This page contains information that we hope will be helpful to your studies, including how to plan your course and where to get support when you need it.
Help and advice
You are welcome to approach staff members for advice. If it is a matter concerning a particular course, you should in the first instance contact the course coordinator. For more general advice on planning, first contact the School Office
and the staff there will direct you to the relevant advisor.
If a problem arises for which you would rather not approach the course coordinator or lecturer, feel free to consult your Programme Director or the Head of School.
There are designated staff advisors in the school avaliable to support female students, Maori and Pasifika students, international students, students with disabilities and conjoint BTeach students about any specific concerns. You can find these staff in the staff directory.
If you wish to seek external aid, the Student Services Group
is available to provide a variety of support and services. VUWSA
is also available for welfare and representation needs.
Students with impairments are protected by the "Meeting the Needs of Students with Impairments Policy"
. This policy aims to give differently abled students the same opportunities to demonstrate their abilities. You should contact your course coordinator if you have concerns about your academic progress and course achievement. You may wish to approach a Student Adviser from Disability Support Services
to confidentially discuss your individual needs and to explore the options & support that are available.
Victoria's home site contains the approved dates and deadlines
for trimesters, withdrawals and holiday breaks. Please note the grace period allowing you to withdraw form courses early in each trimester.
Students should familiarise themselves with the university's student policies and statutes
You should particularly familiarise yourself with:
Guide to Undergraduate/Postgraduate Study
Victoria's home site holds all undergraduate
School course lists (undergraduate and postgraduate) can be found on this page
New scholarships, for which you may be eligible, become available frequently. You should visit the university's scholarships database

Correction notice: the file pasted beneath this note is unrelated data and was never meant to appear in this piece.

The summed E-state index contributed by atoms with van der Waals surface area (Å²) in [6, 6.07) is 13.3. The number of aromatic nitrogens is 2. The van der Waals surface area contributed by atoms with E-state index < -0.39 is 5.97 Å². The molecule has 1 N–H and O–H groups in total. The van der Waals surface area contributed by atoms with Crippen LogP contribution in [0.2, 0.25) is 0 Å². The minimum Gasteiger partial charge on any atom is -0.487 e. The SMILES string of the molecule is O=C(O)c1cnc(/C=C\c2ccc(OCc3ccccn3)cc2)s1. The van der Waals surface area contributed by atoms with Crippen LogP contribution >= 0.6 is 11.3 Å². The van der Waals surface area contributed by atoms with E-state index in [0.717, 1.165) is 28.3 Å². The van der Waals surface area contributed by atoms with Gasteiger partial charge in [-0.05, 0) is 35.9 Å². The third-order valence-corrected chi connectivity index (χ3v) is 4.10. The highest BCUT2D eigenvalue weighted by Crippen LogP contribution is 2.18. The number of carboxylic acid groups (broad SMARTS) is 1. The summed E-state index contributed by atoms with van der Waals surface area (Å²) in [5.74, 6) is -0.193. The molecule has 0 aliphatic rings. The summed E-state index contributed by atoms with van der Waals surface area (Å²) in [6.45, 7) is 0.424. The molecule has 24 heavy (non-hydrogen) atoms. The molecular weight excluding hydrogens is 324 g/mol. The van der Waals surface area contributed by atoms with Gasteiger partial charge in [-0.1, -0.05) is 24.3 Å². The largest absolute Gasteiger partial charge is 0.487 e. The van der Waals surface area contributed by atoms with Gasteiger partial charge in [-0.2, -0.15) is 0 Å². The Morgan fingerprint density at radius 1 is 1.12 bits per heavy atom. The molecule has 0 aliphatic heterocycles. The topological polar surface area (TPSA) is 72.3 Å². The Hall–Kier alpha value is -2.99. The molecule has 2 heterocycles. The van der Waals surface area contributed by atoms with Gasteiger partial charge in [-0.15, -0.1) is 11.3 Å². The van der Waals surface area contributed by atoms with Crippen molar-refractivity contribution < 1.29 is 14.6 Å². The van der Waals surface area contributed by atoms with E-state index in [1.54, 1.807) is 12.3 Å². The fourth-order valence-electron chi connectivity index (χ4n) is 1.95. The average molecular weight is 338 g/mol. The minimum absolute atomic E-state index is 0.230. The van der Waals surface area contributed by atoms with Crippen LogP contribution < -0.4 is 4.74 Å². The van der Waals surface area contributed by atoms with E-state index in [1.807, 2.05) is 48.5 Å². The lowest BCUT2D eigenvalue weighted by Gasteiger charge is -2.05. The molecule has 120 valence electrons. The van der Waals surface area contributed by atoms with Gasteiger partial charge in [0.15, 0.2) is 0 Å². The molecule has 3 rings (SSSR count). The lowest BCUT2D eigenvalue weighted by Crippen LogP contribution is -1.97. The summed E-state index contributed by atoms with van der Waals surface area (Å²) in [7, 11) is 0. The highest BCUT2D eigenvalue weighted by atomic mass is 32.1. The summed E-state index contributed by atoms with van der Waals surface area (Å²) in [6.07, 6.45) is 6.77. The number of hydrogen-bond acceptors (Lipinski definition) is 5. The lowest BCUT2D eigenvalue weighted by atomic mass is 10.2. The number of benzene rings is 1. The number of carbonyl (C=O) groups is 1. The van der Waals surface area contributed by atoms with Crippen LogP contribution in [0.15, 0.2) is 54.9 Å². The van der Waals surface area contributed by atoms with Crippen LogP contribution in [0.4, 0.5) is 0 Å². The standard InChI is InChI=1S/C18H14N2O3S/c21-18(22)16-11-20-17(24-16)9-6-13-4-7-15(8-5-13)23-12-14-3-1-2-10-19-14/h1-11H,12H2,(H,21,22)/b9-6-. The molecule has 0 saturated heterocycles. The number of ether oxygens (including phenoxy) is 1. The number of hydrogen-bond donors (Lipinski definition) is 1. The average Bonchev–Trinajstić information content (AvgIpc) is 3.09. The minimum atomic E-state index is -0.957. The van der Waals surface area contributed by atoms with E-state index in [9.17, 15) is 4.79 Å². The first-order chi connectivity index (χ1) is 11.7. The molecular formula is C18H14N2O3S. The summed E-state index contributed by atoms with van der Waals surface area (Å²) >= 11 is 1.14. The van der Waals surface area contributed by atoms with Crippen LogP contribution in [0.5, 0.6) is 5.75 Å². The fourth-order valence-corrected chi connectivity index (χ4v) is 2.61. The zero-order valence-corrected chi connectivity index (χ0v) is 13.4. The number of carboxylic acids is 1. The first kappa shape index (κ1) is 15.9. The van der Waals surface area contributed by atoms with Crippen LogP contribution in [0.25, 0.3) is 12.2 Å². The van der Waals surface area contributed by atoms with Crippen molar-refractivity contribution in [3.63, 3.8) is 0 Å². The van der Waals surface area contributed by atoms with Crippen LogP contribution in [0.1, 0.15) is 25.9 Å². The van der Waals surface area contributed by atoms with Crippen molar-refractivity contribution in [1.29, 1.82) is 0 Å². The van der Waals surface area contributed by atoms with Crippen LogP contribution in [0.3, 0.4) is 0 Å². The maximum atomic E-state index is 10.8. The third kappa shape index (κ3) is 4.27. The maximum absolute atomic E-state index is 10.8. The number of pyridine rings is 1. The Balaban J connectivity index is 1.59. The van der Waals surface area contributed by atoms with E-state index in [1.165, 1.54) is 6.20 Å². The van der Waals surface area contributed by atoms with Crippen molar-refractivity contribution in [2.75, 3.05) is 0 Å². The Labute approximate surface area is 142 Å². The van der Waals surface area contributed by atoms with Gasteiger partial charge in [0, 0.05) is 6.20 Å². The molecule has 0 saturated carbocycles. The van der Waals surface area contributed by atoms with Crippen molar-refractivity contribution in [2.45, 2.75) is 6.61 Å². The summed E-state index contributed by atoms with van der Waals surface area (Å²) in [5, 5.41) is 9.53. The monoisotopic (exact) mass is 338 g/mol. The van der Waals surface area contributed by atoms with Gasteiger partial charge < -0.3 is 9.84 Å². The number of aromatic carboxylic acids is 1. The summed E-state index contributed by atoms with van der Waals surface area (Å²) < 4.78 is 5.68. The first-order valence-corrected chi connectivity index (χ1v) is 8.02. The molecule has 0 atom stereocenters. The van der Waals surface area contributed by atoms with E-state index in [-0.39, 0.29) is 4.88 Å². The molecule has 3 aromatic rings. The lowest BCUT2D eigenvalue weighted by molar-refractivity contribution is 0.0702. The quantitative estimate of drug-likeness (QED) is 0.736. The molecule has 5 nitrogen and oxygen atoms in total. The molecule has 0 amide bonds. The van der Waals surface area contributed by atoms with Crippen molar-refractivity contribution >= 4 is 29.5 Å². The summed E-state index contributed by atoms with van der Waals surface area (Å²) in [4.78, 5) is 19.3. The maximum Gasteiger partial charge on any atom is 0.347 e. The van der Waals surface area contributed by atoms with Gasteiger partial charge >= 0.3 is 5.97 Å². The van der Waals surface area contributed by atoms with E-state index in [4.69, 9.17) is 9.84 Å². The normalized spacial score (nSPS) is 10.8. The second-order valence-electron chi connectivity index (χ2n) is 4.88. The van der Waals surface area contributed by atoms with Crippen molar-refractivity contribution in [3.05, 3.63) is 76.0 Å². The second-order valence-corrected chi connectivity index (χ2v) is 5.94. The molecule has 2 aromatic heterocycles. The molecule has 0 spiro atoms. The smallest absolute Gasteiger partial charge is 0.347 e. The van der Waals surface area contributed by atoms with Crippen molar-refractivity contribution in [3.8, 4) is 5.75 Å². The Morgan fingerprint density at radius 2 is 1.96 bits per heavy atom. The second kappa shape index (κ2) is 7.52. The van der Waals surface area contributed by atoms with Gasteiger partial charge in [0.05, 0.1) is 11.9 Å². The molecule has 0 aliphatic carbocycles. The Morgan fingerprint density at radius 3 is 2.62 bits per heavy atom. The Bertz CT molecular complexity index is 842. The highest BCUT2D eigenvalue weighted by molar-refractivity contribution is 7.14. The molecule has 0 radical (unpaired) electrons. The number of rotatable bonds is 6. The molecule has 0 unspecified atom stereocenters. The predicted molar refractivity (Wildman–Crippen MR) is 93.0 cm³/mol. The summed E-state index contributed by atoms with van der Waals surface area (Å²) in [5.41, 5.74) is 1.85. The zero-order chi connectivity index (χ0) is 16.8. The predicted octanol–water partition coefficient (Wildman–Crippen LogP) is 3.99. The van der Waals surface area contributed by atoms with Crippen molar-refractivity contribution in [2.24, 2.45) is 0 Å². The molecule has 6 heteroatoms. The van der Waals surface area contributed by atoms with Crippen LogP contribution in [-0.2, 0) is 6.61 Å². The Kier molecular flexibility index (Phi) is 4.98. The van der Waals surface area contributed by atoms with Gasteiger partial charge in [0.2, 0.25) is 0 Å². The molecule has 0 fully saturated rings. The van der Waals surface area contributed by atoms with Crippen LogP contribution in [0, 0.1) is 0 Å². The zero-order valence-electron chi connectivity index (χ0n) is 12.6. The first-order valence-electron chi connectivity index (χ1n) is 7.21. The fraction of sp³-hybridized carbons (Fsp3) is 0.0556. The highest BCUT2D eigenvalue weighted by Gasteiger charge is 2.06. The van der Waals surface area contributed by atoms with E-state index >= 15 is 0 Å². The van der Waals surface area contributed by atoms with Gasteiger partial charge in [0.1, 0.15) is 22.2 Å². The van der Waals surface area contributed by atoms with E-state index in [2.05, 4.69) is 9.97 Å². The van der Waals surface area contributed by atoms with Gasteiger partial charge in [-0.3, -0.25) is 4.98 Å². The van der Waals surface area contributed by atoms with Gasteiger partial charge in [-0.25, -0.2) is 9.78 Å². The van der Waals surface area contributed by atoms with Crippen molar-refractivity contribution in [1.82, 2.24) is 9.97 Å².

Course codes and CRNs
Course codes include a 4-letter subject code and a 3-digit number - the first digit denotes the level of the course. The University has three trimesters each year. Most courses are offered in just one of the three trimesters, but some are offered more than once and some are spread over two trimesters. Each offering of a course has a unique Course Reference Number (CRN) which will be needed for enrolment forms and accessing information online.
You can find the appropriate CRN for your applications by searching the course code (e.g. STAT193) and scrolling down to each offering of that course for the year. The CRN is listed along with each trimester the course is offered in.
You should plan your course of study as a coherent programme over the three or more years required. Usually, first-year students can only enrol in 100-level courses. In choosing your courses it is important to take account of:
- The overall requirements of the degree(s) you have chosen.
- The specific requirements of your major subject(s).
- Entry criteria for 100-level courses (see NCEA entry requirements, or their equivalent).
- Prerequisites for courses, especially those that have prerequisites in other subject areas.
- Workload constraints: 60 points per trimester represents standard full-time study. Most full-time first-year students take seven or eight courses (105/120 points per year).
- Timetable constraints: draw up your own timetable to ensure you do not have any clashes. You may find the course timetable useful for this.
- There will generally be some choice about which courses you take, especially in your first year. This enables you to build a programme that can keep options open if you are unsure of your preferred major. There are many interesting courses around, and your specific interests may change as you advance through your degree.
Each major has its own requirements and advice. Please follow the links below to find out more.
You can find more information on the requirements for each major and course in the School course listed above (under "Guide to Undergraduate/Postgraduate Study")
You may like to consider extending your degree: it is possible to take a degree with a 'double major' by satisfying the requirements of two subject areas, or to take a 'double degree' by taking two degrees from different faculties. Some sharing is permitted, so a double degree requires fewer points than the two degrees separately.